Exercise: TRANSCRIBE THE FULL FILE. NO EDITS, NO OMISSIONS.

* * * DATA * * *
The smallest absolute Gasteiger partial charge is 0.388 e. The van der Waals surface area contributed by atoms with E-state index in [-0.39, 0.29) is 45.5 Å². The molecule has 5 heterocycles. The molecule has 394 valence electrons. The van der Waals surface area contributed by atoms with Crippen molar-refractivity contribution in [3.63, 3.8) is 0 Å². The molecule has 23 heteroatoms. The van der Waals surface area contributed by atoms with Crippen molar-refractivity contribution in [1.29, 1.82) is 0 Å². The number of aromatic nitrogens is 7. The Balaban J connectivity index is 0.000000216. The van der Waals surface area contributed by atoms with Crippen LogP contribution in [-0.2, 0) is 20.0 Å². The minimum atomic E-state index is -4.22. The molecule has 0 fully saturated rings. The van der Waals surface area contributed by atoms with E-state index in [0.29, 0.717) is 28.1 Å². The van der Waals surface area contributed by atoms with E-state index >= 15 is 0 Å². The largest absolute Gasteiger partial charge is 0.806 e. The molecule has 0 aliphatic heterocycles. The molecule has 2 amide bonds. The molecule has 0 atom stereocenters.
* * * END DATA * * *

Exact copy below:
The smallest absolute Gasteiger partial charge is 0.388 e. The van der Waals surface area contributed by atoms with E-state index in [-0.39, 0.29) is 45.5 Å². The molecule has 5 heterocycles. The molecule has 394 valence electrons. The van der Waals surface area contributed by atoms with Crippen molar-refractivity contribution in [3.63, 3.8) is 0 Å². The molecule has 23 heteroatoms. The van der Waals surface area contributed by atoms with Crippen molar-refractivity contribution in [1.29, 1.82) is 0 Å². The number of aromatic nitrogens is 7. The Balaban J connectivity index is 0.000000216. The van der Waals surface area contributed by atoms with Crippen LogP contribution in [-0.2, 0) is 20.0 Å². The minimum atomic E-state index is -4.22. The molecule has 0 fully saturated rings. The van der Waals surface area contributed by atoms with E-state index in [0.29, 0.717) is 28.1 Å². The van der Waals surface area contributed by atoms with E-state index >= 15 is 0 Å². The largest absolute Gasteiger partial charge is 0.806 e. The molecule has 0 aliphatic heterocycles. The molecule has 2 amide bonds. The molecule has 0 atom stereocenters.